A RUN of hot and dry weather is bringing home cereal, canola, and pulse crops in New South Wales at a rapid pace, with harvest in northern and central districts expected to start in coming weeks.
Average yields remain in sight for some crops in central NSW, and many south of the Lachlan River and east of the Newell Highway could achieve above-average yields or better, especially if they get another rain by mid-October.
However, crops on lighter country that cannot draw on subsoil reserves from last year’s sodden season are ripening well ahead of their normal schedule, and have below-average yield prospects.
Quality concerns come largely from a frost event in the second week of September which is thought to have done significant damage to pockets of the crop from north of Dubbo to the Riverina.
Average at best in Central West
At Parkes, PY Agronomy principal and senior agronomist Peter Yelland said crop growth has been modest throughout the season, and the shortage of urea evident during winter will not translate to a yield penalty.
“Yield potential has been limited with water rather than nitrogen,” Mr Yelland said.
“This hot, dry weather over the past four or five days has hurt a lot of crop, and we’re looking at an average yield being a good yield this year.”
While some inner-slopes crops could achieve above-average yields, Mr Yelland said canola yields would be average at best on the outer slopes and plains.
“We’re hoping for yields of 1.5 tonnes per hectare, but that improves quickly the further south and east you go.
“Wheat will average maybe 2.5t/ha; we normally work on wheat yields being double canola, and I don’t think it will be double this year.”
The Central West plants reasonable volumes of pulses, mainly faba beans, field peas, and lupins, and Mr Yelland said they have had a tough season.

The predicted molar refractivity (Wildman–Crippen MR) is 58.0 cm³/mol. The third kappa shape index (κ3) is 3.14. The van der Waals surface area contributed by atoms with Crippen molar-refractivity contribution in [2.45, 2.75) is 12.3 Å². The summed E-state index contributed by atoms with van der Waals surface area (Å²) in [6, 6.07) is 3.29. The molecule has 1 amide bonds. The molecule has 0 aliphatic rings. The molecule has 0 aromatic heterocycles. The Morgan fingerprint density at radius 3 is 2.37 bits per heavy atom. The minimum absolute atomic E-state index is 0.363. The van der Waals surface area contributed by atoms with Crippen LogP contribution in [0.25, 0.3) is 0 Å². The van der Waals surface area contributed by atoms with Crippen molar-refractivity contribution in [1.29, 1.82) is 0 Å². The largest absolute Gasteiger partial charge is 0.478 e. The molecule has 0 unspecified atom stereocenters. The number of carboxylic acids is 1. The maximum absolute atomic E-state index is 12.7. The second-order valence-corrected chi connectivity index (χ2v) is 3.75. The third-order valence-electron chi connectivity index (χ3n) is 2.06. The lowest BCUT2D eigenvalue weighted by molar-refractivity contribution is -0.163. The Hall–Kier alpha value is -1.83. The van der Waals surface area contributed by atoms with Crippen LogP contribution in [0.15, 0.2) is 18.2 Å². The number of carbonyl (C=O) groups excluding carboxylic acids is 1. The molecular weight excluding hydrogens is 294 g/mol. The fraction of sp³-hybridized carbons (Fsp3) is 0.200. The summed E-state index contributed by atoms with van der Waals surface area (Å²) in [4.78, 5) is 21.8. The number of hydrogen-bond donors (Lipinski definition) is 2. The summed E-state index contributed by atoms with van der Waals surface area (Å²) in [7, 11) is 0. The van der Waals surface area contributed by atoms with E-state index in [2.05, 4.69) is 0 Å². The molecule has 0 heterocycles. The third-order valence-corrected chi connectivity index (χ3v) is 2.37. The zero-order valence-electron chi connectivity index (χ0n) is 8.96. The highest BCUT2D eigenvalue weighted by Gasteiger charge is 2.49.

“Pulses stopped flowering when it got hot, and they won’t improve.”
On the quality front, Mr Yelland said indications were that wheat would cope okay with the tough finish because nothing in the season encouraged plants to put out more tillers than they can fill.
“In our environment, crops haven’t really developed a large biomass so the shock from the heat is not going to be as significant as it would have if we’ve had a softer season.”
“Crops have regulated themselves.”
Quality is anyone’s guess.
“Barley’s a bit more of a concern than wheat around low test weights, and there could be an issue with this fast spring in canola.”
Mr Yelland said frost damage appeared to be minimal in crops he has inspected.
He is expecting the headers to be rolling by mid-October.
“That would be three to four weeks ahead of schedule.”
Mixed outlook from Wyalong south
The West Wyalong and Bland districts flooded last year, and crops in paddocks that were too wet to plant in 2022 generally have good yield prospects based on the subsoil moisture still beneath them.
At West Wyalong, Nutrien Ag Solutions agronomist Nick Hunt said crop conditions varied widely, with crops on heavy country generally in better condition than those on the region’s lighter red soils.
“The heat can still worry them, but they will handle it a lot better than country that didn’t flood last year,” Mr Hunt said.
“The red country holds less stored moisture, so it’s been relying on in-crop rain.”
The region experienced some frost earlier this month, and Mr Hunt said the varying stages of crop development should help to minimise the risk of widespread damage.
Delta Ag Coolamon agronomist Glenn Dyason said recent months have brought below-average rain to the outer slopes west of Junee.
“We have been living off subsoil moisture from last year and it’s hanging on reasonably well but this hot weather will test it,” Mr Dyason said.
“Barley looks excellent; it likes these conditions.
“Any canola that was sown early will be okay, but some late canola is struggling.”
“Wheat looks good, but it’s got a long way to go, and it needs another rain.
Some daytime temperatures above 30 degrees Celsius, with westerly winds to boot, have visibly stressed some crops.
Many crops with subsoil moisture beneath them, or sheltered from the wind, are on track to produce quality and quantity.
“South and east of Coolamon, crops could achieve above-average yields.”
“It will depend on how well weeds were controlled over summer, and how they went with rain.”
The grade outlook is harder to predict.
In light of the lack of in-crop rain recorded in general in recent weeks, Mr Dyason said the shortage of urea in July and August will not be a yield-limiting factor.
“In hindsight, it looks like we had plenty of urea, and in the end (the shortage) hasn’t cost us yield.”